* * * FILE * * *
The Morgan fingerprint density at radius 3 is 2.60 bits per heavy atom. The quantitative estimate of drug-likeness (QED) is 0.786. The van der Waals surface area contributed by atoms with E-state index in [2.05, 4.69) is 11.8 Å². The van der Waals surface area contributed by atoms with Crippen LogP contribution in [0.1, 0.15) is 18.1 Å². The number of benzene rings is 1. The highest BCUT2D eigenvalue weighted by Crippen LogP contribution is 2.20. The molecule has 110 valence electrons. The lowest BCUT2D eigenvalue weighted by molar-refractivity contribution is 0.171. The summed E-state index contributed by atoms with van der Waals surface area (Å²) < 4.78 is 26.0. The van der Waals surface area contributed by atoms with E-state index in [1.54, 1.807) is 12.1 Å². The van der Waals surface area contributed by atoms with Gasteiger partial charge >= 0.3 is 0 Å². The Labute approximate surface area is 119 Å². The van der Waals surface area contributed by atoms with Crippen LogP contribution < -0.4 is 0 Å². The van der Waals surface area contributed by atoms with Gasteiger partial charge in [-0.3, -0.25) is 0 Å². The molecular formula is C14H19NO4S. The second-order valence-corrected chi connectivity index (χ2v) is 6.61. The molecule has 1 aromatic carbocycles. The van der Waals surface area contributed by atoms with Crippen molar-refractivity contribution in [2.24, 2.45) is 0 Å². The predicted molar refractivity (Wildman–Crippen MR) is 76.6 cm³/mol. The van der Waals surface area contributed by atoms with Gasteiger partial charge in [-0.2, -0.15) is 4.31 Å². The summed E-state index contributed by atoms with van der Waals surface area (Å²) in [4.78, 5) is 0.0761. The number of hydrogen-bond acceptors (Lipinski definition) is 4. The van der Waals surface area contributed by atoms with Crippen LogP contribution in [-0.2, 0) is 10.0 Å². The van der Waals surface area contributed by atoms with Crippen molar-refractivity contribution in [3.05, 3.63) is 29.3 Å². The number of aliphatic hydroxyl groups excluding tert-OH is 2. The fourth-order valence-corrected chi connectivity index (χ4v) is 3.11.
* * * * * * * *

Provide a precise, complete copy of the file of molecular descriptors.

The Morgan fingerprint density at radius 3 is 2.60 bits per heavy atom. The quantitative estimate of drug-likeness (QED) is 0.786. The van der Waals surface area contributed by atoms with E-state index in [2.05, 4.69) is 11.8 Å². The van der Waals surface area contributed by atoms with Crippen LogP contribution in [0.1, 0.15) is 18.1 Å². The number of benzene rings is 1. The highest BCUT2D eigenvalue weighted by Crippen LogP contribution is 2.20. The molecule has 110 valence electrons. The lowest BCUT2D eigenvalue weighted by molar-refractivity contribution is 0.171. The summed E-state index contributed by atoms with van der Waals surface area (Å²) < 4.78 is 26.0. The van der Waals surface area contributed by atoms with E-state index in [1.54, 1.807) is 12.1 Å². The van der Waals surface area contributed by atoms with Gasteiger partial charge >= 0.3 is 0 Å². The Labute approximate surface area is 119 Å². The van der Waals surface area contributed by atoms with Crippen LogP contribution < -0.4 is 0 Å². The van der Waals surface area contributed by atoms with Gasteiger partial charge in [-0.3, -0.25) is 0 Å². The molecular formula is C14H19NO4S. The second-order valence-corrected chi connectivity index (χ2v) is 6.61. The molecule has 1 aromatic carbocycles. The van der Waals surface area contributed by atoms with Crippen molar-refractivity contribution in [2.24, 2.45) is 0 Å². The predicted molar refractivity (Wildman–Crippen MR) is 76.6 cm³/mol. The van der Waals surface area contributed by atoms with Gasteiger partial charge in [-0.2, -0.15) is 4.31 Å². The summed E-state index contributed by atoms with van der Waals surface area (Å²) in [4.78, 5) is 0.0761. The number of hydrogen-bond acceptors (Lipinski definition) is 4. The van der Waals surface area contributed by atoms with Crippen LogP contribution in [-0.2, 0) is 10.0 Å². The van der Waals surface area contributed by atoms with Crippen molar-refractivity contribution in [3.05, 3.63) is 29.3 Å². The number of aliphatic hydroxyl groups excluding tert-OH is 2. The fourth-order valence-corrected chi connectivity index (χ4v) is 3.11.